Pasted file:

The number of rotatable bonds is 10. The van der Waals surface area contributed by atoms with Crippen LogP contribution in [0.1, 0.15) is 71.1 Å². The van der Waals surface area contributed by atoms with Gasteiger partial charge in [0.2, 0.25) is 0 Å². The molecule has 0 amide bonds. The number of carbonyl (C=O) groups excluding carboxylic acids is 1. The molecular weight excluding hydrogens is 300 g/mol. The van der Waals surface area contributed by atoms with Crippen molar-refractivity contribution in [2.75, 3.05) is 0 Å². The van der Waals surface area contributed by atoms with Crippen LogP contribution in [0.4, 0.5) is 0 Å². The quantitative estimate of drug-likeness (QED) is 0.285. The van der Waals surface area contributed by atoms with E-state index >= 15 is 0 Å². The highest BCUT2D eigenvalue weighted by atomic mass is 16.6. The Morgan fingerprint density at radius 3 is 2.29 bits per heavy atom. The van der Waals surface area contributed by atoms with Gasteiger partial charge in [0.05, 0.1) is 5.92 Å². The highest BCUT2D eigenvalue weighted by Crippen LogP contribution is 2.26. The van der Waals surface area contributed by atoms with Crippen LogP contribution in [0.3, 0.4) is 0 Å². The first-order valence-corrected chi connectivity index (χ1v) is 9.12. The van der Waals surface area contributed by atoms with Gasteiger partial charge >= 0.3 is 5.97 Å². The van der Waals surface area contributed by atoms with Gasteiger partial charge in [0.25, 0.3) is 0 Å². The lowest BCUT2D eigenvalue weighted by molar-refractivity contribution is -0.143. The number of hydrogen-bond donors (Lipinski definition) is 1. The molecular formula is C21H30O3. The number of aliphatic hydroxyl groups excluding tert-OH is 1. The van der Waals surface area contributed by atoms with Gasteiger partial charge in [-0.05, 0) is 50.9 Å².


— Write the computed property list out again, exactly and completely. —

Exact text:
The number of rotatable bonds is 10. The van der Waals surface area contributed by atoms with Crippen LogP contribution in [0.1, 0.15) is 71.1 Å². The van der Waals surface area contributed by atoms with Gasteiger partial charge in [0.2, 0.25) is 0 Å². The molecule has 0 amide bonds. The number of carbonyl (C=O) groups excluding carboxylic acids is 1. The molecular weight excluding hydrogens is 300 g/mol. The van der Waals surface area contributed by atoms with Crippen molar-refractivity contribution in [2.75, 3.05) is 0 Å². The van der Waals surface area contributed by atoms with Crippen LogP contribution in [0.4, 0.5) is 0 Å². The quantitative estimate of drug-likeness (QED) is 0.285. The van der Waals surface area contributed by atoms with E-state index >= 15 is 0 Å². The highest BCUT2D eigenvalue weighted by atomic mass is 16.6. The Morgan fingerprint density at radius 3 is 2.29 bits per heavy atom. The van der Waals surface area contributed by atoms with Gasteiger partial charge in [0.05, 0.1) is 5.92 Å². The highest BCUT2D eigenvalue weighted by Crippen LogP contribution is 2.26. The van der Waals surface area contributed by atoms with Crippen LogP contribution in [0.3, 0.4) is 0 Å². The first-order valence-corrected chi connectivity index (χ1v) is 9.12. The van der Waals surface area contributed by atoms with Gasteiger partial charge >= 0.3 is 5.97 Å². The van der Waals surface area contributed by atoms with Gasteiger partial charge in [0.25, 0.3) is 0 Å². The lowest BCUT2D eigenvalue weighted by molar-refractivity contribution is -0.143. The number of hydrogen-bond donors (Lipinski definition) is 1. The molecular formula is C21H30O3. The number of aliphatic hydroxyl groups excluding tert-OH is 1. The van der Waals surface area contributed by atoms with Gasteiger partial charge in [-0.05, 0) is 50.9 Å².